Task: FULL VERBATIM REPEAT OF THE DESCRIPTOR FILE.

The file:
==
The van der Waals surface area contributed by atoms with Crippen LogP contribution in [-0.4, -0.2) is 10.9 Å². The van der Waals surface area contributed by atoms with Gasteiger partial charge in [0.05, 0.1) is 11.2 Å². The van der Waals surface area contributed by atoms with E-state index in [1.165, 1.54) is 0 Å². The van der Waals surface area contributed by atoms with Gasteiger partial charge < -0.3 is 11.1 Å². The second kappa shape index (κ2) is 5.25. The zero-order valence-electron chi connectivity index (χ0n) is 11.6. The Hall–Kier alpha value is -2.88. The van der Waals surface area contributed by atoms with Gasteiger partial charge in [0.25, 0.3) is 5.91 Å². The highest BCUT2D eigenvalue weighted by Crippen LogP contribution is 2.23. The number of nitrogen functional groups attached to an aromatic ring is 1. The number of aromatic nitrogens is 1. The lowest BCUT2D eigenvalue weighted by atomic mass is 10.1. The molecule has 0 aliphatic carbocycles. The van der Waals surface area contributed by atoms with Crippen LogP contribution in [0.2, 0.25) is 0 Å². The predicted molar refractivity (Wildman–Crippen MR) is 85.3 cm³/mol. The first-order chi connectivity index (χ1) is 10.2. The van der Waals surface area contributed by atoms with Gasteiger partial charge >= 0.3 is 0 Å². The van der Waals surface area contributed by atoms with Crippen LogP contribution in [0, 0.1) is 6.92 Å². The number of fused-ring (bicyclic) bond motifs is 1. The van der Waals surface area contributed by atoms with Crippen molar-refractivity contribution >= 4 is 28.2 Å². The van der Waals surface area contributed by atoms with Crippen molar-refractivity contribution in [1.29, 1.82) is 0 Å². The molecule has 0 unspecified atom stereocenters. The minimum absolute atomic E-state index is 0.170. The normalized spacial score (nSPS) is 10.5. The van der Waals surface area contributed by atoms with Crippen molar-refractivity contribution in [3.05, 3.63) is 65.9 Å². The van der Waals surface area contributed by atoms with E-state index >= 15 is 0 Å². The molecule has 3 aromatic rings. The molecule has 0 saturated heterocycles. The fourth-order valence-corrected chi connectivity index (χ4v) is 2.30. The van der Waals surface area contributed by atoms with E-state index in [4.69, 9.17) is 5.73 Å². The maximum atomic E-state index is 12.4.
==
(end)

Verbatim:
The van der Waals surface area contributed by atoms with Crippen LogP contribution in [-0.4, -0.2) is 10.9 Å². The van der Waals surface area contributed by atoms with Gasteiger partial charge in [0.05, 0.1) is 11.2 Å². The van der Waals surface area contributed by atoms with E-state index in [1.165, 1.54) is 0 Å². The van der Waals surface area contributed by atoms with Gasteiger partial charge < -0.3 is 11.1 Å². The second kappa shape index (κ2) is 5.25. The zero-order valence-electron chi connectivity index (χ0n) is 11.6. The Hall–Kier alpha value is -2.88. The van der Waals surface area contributed by atoms with Gasteiger partial charge in [0.25, 0.3) is 5.91 Å². The highest BCUT2D eigenvalue weighted by Crippen LogP contribution is 2.23. The number of nitrogen functional groups attached to an aromatic ring is 1. The number of aromatic nitrogens is 1. The lowest BCUT2D eigenvalue weighted by atomic mass is 10.1. The molecule has 0 aliphatic carbocycles. The van der Waals surface area contributed by atoms with Crippen LogP contribution in [0.2, 0.25) is 0 Å². The predicted molar refractivity (Wildman–Crippen MR) is 85.3 cm³/mol. The first-order chi connectivity index (χ1) is 10.2. The van der Waals surface area contributed by atoms with Gasteiger partial charge >= 0.3 is 0 Å². The van der Waals surface area contributed by atoms with Crippen LogP contribution in [0, 0.1) is 6.92 Å². The number of fused-ring (bicyclic) bond motifs is 1. The van der Waals surface area contributed by atoms with Crippen molar-refractivity contribution >= 4 is 28.2 Å². The van der Waals surface area contributed by atoms with Crippen molar-refractivity contribution in [1.29, 1.82) is 0 Å². The molecule has 0 unspecified atom stereocenters. The minimum absolute atomic E-state index is 0.170. The normalized spacial score (nSPS) is 10.5. The van der Waals surface area contributed by atoms with Crippen molar-refractivity contribution in [3.05, 3.63) is 65.9 Å². The van der Waals surface area contributed by atoms with E-state index >= 15 is 0 Å². The molecule has 3 aromatic rings. The molecule has 0 saturated heterocycles. The fourth-order valence-corrected chi connectivity index (χ4v) is 2.30. The van der Waals surface area contributed by atoms with E-state index in [4.69, 9.17) is 5.73 Å². The maximum atomic E-state index is 12.4.